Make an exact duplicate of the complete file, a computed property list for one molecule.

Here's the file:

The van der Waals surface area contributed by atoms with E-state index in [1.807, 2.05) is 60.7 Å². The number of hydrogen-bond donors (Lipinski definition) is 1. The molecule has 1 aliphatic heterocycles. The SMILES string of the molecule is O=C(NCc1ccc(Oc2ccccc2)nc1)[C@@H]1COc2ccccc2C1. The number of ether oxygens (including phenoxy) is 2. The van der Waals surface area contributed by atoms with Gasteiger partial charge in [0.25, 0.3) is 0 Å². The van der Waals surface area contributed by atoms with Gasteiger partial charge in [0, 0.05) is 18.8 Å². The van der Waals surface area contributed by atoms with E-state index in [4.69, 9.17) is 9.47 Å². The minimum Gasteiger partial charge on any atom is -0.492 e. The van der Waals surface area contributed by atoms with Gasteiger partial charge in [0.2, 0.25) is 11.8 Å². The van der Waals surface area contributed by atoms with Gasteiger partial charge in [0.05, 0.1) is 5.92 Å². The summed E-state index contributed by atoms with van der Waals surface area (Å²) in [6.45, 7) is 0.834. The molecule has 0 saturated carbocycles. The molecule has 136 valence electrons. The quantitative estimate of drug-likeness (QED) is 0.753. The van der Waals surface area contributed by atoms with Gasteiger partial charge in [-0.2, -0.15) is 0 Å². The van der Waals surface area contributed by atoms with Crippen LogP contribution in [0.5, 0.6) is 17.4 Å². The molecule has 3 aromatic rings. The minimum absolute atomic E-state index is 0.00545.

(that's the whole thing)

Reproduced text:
The van der Waals surface area contributed by atoms with E-state index in [1.807, 2.05) is 60.7 Å². The number of hydrogen-bond donors (Lipinski definition) is 1. The molecule has 1 aliphatic heterocycles. The SMILES string of the molecule is O=C(NCc1ccc(Oc2ccccc2)nc1)[C@@H]1COc2ccccc2C1. The number of ether oxygens (including phenoxy) is 2. The van der Waals surface area contributed by atoms with Gasteiger partial charge in [0.25, 0.3) is 0 Å². The van der Waals surface area contributed by atoms with Gasteiger partial charge in [0, 0.05) is 18.8 Å². The van der Waals surface area contributed by atoms with E-state index in [4.69, 9.17) is 9.47 Å². The minimum Gasteiger partial charge on any atom is -0.492 e. The van der Waals surface area contributed by atoms with Gasteiger partial charge in [0.2, 0.25) is 11.8 Å². The van der Waals surface area contributed by atoms with Gasteiger partial charge in [0.05, 0.1) is 5.92 Å². The summed E-state index contributed by atoms with van der Waals surface area (Å²) in [6.45, 7) is 0.834. The molecule has 0 saturated carbocycles. The molecule has 136 valence electrons. The quantitative estimate of drug-likeness (QED) is 0.753. The van der Waals surface area contributed by atoms with Gasteiger partial charge in [-0.2, -0.15) is 0 Å². The van der Waals surface area contributed by atoms with Crippen LogP contribution in [0.5, 0.6) is 17.4 Å². The molecule has 3 aromatic rings. The minimum absolute atomic E-state index is 0.00545.